The Connection Between Aging Irish Whiskey And Bourbon

In the world of whiskey, things can get a little confusing. Whiskey comes in several forms, and two of those forms include bourbon whiskey and Irish whiskey. Labels include more than just choosing a name. The standards for each type are strict and highly regarded. Although slight changes can be made to make bottles unique, specific rules that have stood for hundreds of years have to be adhered to, namely the mash, the barrel, and the aging process.

To earn the designation bourbon, the whiskey must be at least 51% corn (up to 80%) in the mash bill. The mash bill is the mix of grains used to make the whiskey. The bourbon must age at least two years in new oak barrels that have been charred, though most bourbons age longer. Nothing is added as flavoring to the bourbon. Every note you taste comes from the mash bill, the barrel, and the length of time aged. Bourbon is enjoyed neat or used in cocktails like the ever-popular bourbon old-fashioned.

Irish whiskey, on the other hand, has some different requirements than bourbon. However, sometimes Irish whiskey requires a little help from its whiskey friend, bourbon. Bourbon and Irish whiskey, have an interesting connection when it comes to the aging process.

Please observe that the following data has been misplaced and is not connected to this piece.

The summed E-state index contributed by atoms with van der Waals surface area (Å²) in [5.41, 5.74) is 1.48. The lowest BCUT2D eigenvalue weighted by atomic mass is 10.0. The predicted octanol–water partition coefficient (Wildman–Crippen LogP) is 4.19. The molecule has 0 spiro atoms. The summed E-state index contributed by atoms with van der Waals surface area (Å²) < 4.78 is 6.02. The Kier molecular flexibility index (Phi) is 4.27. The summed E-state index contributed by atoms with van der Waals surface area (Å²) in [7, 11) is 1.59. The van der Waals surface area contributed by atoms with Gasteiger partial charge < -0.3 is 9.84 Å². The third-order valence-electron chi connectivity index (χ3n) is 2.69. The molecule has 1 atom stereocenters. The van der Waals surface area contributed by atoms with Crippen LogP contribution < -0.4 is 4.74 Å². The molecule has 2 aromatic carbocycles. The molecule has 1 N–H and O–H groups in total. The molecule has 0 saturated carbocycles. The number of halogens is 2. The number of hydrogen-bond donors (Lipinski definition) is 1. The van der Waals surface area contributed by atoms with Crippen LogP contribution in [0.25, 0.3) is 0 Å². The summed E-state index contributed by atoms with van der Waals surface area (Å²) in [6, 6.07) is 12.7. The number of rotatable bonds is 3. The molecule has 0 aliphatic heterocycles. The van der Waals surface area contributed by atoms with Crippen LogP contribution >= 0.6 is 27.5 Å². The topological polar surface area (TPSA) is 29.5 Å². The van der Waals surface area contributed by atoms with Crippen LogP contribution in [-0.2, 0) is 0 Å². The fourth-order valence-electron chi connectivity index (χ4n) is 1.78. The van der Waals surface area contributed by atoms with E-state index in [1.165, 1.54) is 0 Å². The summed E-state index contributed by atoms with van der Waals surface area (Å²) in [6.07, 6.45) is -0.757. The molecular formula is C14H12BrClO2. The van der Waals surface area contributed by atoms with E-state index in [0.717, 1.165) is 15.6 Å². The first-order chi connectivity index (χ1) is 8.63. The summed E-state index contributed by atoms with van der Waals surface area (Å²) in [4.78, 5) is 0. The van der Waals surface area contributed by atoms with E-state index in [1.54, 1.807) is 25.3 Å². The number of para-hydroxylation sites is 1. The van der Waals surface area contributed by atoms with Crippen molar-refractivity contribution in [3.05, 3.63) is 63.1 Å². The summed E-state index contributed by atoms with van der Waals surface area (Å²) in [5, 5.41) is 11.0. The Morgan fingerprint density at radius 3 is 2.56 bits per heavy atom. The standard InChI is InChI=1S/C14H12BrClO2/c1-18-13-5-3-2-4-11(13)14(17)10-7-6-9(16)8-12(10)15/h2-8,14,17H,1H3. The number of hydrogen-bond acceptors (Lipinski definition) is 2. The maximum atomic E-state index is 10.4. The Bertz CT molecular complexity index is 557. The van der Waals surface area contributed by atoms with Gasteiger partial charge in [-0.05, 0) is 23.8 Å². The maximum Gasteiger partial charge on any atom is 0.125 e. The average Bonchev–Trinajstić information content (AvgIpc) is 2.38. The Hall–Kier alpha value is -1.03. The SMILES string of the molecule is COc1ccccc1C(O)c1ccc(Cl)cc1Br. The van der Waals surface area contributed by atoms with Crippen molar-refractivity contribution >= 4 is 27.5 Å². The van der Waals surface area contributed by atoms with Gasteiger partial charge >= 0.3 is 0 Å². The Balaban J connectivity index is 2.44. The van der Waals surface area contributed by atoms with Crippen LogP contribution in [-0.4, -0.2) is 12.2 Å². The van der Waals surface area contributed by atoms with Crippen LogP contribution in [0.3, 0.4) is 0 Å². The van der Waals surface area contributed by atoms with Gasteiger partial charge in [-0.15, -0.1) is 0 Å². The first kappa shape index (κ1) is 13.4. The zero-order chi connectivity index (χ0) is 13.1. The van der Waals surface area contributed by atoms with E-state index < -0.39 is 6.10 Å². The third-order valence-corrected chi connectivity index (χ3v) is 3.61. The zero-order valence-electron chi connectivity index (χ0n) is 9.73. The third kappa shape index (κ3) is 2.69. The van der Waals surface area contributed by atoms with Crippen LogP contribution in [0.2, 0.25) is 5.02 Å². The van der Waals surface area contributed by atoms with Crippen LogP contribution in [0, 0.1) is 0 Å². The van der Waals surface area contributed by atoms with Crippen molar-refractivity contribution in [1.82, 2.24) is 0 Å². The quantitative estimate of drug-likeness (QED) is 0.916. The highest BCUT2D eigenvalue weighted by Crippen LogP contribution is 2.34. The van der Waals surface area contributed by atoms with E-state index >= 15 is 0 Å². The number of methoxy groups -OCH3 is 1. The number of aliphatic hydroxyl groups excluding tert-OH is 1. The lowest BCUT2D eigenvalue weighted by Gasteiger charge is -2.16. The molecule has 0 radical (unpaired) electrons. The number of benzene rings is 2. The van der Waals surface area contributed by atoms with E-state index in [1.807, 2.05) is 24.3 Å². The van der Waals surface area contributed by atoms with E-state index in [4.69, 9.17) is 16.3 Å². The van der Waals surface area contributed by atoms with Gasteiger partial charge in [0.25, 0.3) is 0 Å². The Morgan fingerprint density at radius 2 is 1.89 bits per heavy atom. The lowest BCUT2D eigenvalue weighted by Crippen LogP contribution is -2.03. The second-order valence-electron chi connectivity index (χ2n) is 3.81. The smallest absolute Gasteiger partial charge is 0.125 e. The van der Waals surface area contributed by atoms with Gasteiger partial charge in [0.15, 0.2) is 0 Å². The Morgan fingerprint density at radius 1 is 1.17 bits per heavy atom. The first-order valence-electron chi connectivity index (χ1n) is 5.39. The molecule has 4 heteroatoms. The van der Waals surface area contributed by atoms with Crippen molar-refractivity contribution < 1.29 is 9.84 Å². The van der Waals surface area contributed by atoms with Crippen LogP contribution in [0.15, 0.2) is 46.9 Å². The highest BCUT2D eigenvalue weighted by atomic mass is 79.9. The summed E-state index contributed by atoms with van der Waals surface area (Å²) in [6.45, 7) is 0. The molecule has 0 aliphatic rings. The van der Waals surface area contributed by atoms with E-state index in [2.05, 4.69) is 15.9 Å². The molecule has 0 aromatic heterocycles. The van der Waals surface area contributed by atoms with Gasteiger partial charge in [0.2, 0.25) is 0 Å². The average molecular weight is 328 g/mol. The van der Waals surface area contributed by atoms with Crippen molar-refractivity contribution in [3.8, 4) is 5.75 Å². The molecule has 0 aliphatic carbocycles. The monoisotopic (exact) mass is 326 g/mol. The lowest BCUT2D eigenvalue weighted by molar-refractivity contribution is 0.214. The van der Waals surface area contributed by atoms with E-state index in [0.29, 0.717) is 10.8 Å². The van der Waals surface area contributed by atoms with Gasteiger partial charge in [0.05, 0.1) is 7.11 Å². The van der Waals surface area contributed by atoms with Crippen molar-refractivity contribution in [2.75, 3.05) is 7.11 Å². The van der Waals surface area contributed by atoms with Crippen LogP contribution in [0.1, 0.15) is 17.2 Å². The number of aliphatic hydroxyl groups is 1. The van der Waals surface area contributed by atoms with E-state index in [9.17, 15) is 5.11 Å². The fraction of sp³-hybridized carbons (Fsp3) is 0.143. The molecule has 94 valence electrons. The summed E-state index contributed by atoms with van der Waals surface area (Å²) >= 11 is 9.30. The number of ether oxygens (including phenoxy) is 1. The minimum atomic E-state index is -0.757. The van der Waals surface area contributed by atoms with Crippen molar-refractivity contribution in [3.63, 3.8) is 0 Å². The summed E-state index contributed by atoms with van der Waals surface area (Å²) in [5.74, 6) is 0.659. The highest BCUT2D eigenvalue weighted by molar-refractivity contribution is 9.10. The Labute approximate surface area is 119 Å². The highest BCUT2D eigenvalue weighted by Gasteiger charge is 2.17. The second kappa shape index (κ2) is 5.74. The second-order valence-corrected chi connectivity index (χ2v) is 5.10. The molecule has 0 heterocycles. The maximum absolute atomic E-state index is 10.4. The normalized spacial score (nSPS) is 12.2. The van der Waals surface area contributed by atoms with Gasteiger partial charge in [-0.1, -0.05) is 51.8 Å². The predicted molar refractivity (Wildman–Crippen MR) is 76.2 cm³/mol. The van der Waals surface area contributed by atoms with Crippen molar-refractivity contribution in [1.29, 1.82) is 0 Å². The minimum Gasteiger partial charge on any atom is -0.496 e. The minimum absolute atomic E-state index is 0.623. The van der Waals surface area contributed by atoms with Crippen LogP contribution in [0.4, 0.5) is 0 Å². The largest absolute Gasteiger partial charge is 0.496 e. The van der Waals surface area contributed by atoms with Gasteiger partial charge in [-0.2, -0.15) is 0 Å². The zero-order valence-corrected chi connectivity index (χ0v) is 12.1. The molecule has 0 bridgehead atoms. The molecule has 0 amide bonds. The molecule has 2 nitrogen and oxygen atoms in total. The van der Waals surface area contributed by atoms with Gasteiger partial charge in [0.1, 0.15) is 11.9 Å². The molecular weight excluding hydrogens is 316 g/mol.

Irish whiskey needs bourbon barrels

According to Masterclass, an Irish whiskey mash must be made up of malt, barley, and cereal grains. There are no percentages required. Once the distilling process is complete, Irish whiskey must be aged in wooden casks (also called barrels) for at least three years, and most importantly, it must come from Ireland. You can't make Irish whiskey in another country, for obvious reasons. Irish whiskey is enjoyed neat, on the rocks, or in a warm drink like Irish coffee.

Here's where Irish whiskey and bourbon have a little bit in common. Men's Journal explains that Irish whiskey is most often aged in American bourbon whiskey barrels (ex-barrels that have held bourbon) to lend the wonderful citrus, vanilla, and caramel notes of bourbon to the Irish whiskey. It's sort of a "tip of the hat" from Irish whiskey to bourbon. More importantly, it's the perfect way to join several outstanding notes and flavors together.